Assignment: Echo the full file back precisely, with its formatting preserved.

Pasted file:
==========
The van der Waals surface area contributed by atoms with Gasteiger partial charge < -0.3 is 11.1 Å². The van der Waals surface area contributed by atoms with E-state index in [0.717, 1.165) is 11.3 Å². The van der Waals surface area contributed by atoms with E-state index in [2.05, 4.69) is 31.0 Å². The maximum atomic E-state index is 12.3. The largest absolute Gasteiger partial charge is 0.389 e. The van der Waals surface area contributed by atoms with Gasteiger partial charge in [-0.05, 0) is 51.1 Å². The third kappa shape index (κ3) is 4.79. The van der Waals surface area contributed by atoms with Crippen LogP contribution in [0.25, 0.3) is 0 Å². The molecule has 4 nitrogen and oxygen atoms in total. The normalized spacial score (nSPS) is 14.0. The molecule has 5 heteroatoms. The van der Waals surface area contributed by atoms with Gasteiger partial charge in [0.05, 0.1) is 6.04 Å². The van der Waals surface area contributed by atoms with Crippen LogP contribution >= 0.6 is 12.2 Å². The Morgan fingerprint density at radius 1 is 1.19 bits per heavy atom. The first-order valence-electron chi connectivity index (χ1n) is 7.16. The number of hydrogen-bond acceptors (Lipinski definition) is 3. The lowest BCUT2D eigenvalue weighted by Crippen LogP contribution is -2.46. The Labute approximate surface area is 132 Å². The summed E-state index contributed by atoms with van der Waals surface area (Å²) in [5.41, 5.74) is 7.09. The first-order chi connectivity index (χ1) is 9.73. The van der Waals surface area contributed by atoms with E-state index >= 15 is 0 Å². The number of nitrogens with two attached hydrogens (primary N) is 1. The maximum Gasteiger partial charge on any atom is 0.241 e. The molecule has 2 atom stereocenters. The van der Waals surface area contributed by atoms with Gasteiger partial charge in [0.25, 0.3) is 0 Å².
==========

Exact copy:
The van der Waals surface area contributed by atoms with Gasteiger partial charge < -0.3 is 11.1 Å². The van der Waals surface area contributed by atoms with E-state index in [0.717, 1.165) is 11.3 Å². The van der Waals surface area contributed by atoms with E-state index in [2.05, 4.69) is 31.0 Å². The maximum atomic E-state index is 12.3. The largest absolute Gasteiger partial charge is 0.389 e. The van der Waals surface area contributed by atoms with Gasteiger partial charge in [-0.05, 0) is 51.1 Å². The third kappa shape index (κ3) is 4.79. The van der Waals surface area contributed by atoms with Crippen LogP contribution in [0.25, 0.3) is 0 Å². The molecule has 4 nitrogen and oxygen atoms in total. The normalized spacial score (nSPS) is 14.0. The molecule has 5 heteroatoms. The van der Waals surface area contributed by atoms with Gasteiger partial charge in [0.05, 0.1) is 6.04 Å². The van der Waals surface area contributed by atoms with Crippen LogP contribution >= 0.6 is 12.2 Å². The Morgan fingerprint density at radius 1 is 1.19 bits per heavy atom. The first-order valence-electron chi connectivity index (χ1n) is 7.16. The number of hydrogen-bond acceptors (Lipinski definition) is 3. The lowest BCUT2D eigenvalue weighted by Crippen LogP contribution is -2.46. The Labute approximate surface area is 132 Å². The summed E-state index contributed by atoms with van der Waals surface area (Å²) in [5.41, 5.74) is 7.09. The first-order chi connectivity index (χ1) is 9.73. The van der Waals surface area contributed by atoms with E-state index >= 15 is 0 Å². The number of nitrogens with two attached hydrogens (primary N) is 1. The maximum Gasteiger partial charge on any atom is 0.241 e. The molecule has 2 atom stereocenters. The van der Waals surface area contributed by atoms with Gasteiger partial charge in [0.25, 0.3) is 0 Å².